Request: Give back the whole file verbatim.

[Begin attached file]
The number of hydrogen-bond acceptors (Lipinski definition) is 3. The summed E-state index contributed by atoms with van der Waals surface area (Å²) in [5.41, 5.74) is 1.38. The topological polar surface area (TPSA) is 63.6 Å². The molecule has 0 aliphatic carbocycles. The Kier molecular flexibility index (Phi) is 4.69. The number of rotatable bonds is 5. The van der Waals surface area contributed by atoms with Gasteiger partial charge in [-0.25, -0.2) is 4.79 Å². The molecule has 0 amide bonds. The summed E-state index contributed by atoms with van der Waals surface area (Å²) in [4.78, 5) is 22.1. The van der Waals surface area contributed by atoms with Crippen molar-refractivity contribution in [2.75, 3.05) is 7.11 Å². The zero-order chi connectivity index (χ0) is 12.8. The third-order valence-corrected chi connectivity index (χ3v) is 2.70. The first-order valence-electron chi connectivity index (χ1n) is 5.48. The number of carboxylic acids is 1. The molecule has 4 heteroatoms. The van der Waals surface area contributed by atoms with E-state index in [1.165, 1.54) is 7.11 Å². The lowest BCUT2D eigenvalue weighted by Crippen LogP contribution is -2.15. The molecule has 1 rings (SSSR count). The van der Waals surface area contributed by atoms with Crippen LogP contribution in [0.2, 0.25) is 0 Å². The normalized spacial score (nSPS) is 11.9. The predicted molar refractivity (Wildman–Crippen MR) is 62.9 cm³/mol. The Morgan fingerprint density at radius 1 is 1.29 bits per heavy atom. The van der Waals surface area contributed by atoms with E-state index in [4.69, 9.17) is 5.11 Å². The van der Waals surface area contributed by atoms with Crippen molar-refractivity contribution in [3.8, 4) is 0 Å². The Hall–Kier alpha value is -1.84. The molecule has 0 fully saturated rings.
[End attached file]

The number of hydrogen-bond acceptors (Lipinski definition) is 3. The summed E-state index contributed by atoms with van der Waals surface area (Å²) in [5.41, 5.74) is 1.38. The topological polar surface area (TPSA) is 63.6 Å². The molecule has 0 aliphatic carbocycles. The Kier molecular flexibility index (Phi) is 4.69. The number of rotatable bonds is 5. The van der Waals surface area contributed by atoms with Gasteiger partial charge in [-0.25, -0.2) is 4.79 Å². The molecule has 0 amide bonds. The summed E-state index contributed by atoms with van der Waals surface area (Å²) in [4.78, 5) is 22.1. The van der Waals surface area contributed by atoms with Crippen molar-refractivity contribution in [2.75, 3.05) is 7.11 Å². The zero-order chi connectivity index (χ0) is 12.8. The third-order valence-corrected chi connectivity index (χ3v) is 2.70. The first-order valence-electron chi connectivity index (χ1n) is 5.48. The number of carboxylic acids is 1. The molecule has 4 heteroatoms. The van der Waals surface area contributed by atoms with E-state index in [1.165, 1.54) is 7.11 Å². The lowest BCUT2D eigenvalue weighted by Crippen LogP contribution is -2.15. The molecule has 1 rings (SSSR count). The van der Waals surface area contributed by atoms with Crippen LogP contribution in [0.2, 0.25) is 0 Å². The normalized spacial score (nSPS) is 11.9. The predicted molar refractivity (Wildman–Crippen MR) is 62.9 cm³/mol. The Morgan fingerprint density at radius 1 is 1.29 bits per heavy atom. The van der Waals surface area contributed by atoms with E-state index in [4.69, 9.17) is 5.11 Å². The van der Waals surface area contributed by atoms with Crippen molar-refractivity contribution in [3.8, 4) is 0 Å². The Hall–Kier alpha value is -1.84. The molecule has 0 fully saturated rings.